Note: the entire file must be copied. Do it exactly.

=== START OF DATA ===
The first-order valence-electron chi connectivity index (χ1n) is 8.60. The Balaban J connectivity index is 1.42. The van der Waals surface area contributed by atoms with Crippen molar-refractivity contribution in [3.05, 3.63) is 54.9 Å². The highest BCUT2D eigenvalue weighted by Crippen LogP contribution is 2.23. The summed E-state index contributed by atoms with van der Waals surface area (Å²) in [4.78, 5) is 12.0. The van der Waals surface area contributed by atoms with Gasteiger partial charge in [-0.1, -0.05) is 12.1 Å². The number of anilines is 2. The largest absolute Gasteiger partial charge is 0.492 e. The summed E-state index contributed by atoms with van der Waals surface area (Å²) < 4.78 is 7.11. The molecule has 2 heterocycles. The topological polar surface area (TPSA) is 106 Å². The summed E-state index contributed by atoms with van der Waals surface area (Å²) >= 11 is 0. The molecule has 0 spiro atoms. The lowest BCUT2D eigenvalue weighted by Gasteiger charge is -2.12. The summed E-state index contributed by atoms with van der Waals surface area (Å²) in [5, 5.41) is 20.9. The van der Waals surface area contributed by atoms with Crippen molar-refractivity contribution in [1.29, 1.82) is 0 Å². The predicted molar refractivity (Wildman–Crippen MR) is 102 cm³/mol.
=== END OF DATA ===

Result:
The first-order valence-electron chi connectivity index (χ1n) is 8.60. The Balaban J connectivity index is 1.42. The van der Waals surface area contributed by atoms with Crippen molar-refractivity contribution in [3.05, 3.63) is 54.9 Å². The highest BCUT2D eigenvalue weighted by Crippen LogP contribution is 2.23. The summed E-state index contributed by atoms with van der Waals surface area (Å²) in [4.78, 5) is 12.0. The van der Waals surface area contributed by atoms with Gasteiger partial charge in [-0.1, -0.05) is 12.1 Å². The number of anilines is 2. The largest absolute Gasteiger partial charge is 0.492 e. The summed E-state index contributed by atoms with van der Waals surface area (Å²) < 4.78 is 7.11. The molecule has 2 heterocycles. The topological polar surface area (TPSA) is 106 Å². The summed E-state index contributed by atoms with van der Waals surface area (Å²) >= 11 is 0. The molecule has 0 spiro atoms. The lowest BCUT2D eigenvalue weighted by Gasteiger charge is -2.12. The summed E-state index contributed by atoms with van der Waals surface area (Å²) in [5, 5.41) is 20.9. The van der Waals surface area contributed by atoms with Crippen molar-refractivity contribution in [1.29, 1.82) is 0 Å². The predicted molar refractivity (Wildman–Crippen MR) is 102 cm³/mol.